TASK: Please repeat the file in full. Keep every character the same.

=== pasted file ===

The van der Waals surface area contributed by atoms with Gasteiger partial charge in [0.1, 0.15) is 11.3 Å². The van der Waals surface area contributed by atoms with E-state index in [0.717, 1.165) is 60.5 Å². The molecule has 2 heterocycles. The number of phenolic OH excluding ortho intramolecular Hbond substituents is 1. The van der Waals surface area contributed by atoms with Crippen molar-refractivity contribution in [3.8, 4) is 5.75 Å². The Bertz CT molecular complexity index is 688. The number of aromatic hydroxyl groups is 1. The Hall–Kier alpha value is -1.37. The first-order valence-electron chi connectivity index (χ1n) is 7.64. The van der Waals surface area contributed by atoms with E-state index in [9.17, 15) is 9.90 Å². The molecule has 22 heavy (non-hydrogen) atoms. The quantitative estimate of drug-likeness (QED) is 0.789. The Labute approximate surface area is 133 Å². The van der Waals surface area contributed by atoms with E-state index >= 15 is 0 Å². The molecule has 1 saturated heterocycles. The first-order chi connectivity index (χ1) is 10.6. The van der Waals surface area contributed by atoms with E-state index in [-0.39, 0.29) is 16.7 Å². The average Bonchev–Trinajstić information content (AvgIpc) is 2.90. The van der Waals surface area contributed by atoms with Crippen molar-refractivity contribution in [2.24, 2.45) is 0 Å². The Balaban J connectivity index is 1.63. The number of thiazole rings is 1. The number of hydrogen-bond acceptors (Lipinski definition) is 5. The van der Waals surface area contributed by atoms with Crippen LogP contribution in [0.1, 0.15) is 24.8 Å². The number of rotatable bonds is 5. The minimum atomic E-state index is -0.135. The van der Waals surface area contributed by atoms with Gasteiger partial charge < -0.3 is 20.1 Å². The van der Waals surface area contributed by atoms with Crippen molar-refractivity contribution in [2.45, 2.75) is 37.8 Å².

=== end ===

The van der Waals surface area contributed by atoms with Gasteiger partial charge in [0.1, 0.15) is 11.3 Å². The van der Waals surface area contributed by atoms with E-state index in [0.717, 1.165) is 60.5 Å². The molecule has 2 heterocycles. The number of phenolic OH excluding ortho intramolecular Hbond substituents is 1. The van der Waals surface area contributed by atoms with Crippen molar-refractivity contribution in [3.8, 4) is 5.75 Å². The Bertz CT molecular complexity index is 688. The number of aromatic hydroxyl groups is 1. The Hall–Kier alpha value is -1.37. The first-order valence-electron chi connectivity index (χ1n) is 7.64. The van der Waals surface area contributed by atoms with E-state index in [9.17, 15) is 9.90 Å². The molecule has 22 heavy (non-hydrogen) atoms. The quantitative estimate of drug-likeness (QED) is 0.789. The Labute approximate surface area is 133 Å². The van der Waals surface area contributed by atoms with E-state index >= 15 is 0 Å². The molecule has 1 saturated heterocycles. The first-order chi connectivity index (χ1) is 10.6. The van der Waals surface area contributed by atoms with E-state index in [-0.39, 0.29) is 16.7 Å². The average Bonchev–Trinajstić information content (AvgIpc) is 2.90. The van der Waals surface area contributed by atoms with Crippen molar-refractivity contribution in [2.24, 2.45) is 0 Å². The Balaban J connectivity index is 1.63. The number of thiazole rings is 1. The number of hydrogen-bond acceptors (Lipinski definition) is 5. The van der Waals surface area contributed by atoms with Crippen LogP contribution in [0.1, 0.15) is 24.8 Å². The number of rotatable bonds is 5. The minimum atomic E-state index is -0.135. The van der Waals surface area contributed by atoms with Gasteiger partial charge < -0.3 is 20.1 Å². The van der Waals surface area contributed by atoms with Crippen molar-refractivity contribution in [2.45, 2.75) is 37.8 Å².